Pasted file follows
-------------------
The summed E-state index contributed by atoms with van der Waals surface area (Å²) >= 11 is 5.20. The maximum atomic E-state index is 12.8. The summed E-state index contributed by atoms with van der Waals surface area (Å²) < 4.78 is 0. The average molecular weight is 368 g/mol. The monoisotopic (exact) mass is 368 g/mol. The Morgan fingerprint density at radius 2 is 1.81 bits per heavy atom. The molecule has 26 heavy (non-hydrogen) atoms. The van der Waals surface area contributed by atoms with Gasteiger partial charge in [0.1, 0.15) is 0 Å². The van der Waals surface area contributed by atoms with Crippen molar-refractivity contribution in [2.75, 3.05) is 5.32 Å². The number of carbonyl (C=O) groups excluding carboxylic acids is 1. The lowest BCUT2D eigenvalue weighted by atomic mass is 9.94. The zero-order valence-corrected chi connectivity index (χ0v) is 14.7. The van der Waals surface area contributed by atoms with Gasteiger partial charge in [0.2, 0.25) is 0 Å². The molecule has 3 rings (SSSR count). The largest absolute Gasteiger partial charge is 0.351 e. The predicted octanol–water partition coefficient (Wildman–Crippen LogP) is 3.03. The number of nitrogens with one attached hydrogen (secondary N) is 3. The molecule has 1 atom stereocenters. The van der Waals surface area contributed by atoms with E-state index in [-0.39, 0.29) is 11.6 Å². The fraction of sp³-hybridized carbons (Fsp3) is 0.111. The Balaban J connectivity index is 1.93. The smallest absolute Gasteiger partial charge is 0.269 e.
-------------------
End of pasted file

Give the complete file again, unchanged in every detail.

The summed E-state index contributed by atoms with van der Waals surface area (Å²) >= 11 is 5.20. The maximum atomic E-state index is 12.8. The summed E-state index contributed by atoms with van der Waals surface area (Å²) < 4.78 is 0. The average molecular weight is 368 g/mol. The monoisotopic (exact) mass is 368 g/mol. The Morgan fingerprint density at radius 2 is 1.81 bits per heavy atom. The molecule has 26 heavy (non-hydrogen) atoms. The van der Waals surface area contributed by atoms with Gasteiger partial charge in [0.1, 0.15) is 0 Å². The van der Waals surface area contributed by atoms with Crippen molar-refractivity contribution in [2.75, 3.05) is 5.32 Å². The number of carbonyl (C=O) groups excluding carboxylic acids is 1. The lowest BCUT2D eigenvalue weighted by atomic mass is 9.94. The zero-order valence-corrected chi connectivity index (χ0v) is 14.7. The van der Waals surface area contributed by atoms with Gasteiger partial charge in [0.2, 0.25) is 0 Å². The molecule has 3 rings (SSSR count). The largest absolute Gasteiger partial charge is 0.351 e. The predicted octanol–water partition coefficient (Wildman–Crippen LogP) is 3.03. The number of nitrogens with one attached hydrogen (secondary N) is 3. The molecule has 1 atom stereocenters. The van der Waals surface area contributed by atoms with E-state index in [-0.39, 0.29) is 11.6 Å². The fraction of sp³-hybridized carbons (Fsp3) is 0.111. The Balaban J connectivity index is 1.93. The smallest absolute Gasteiger partial charge is 0.269 e.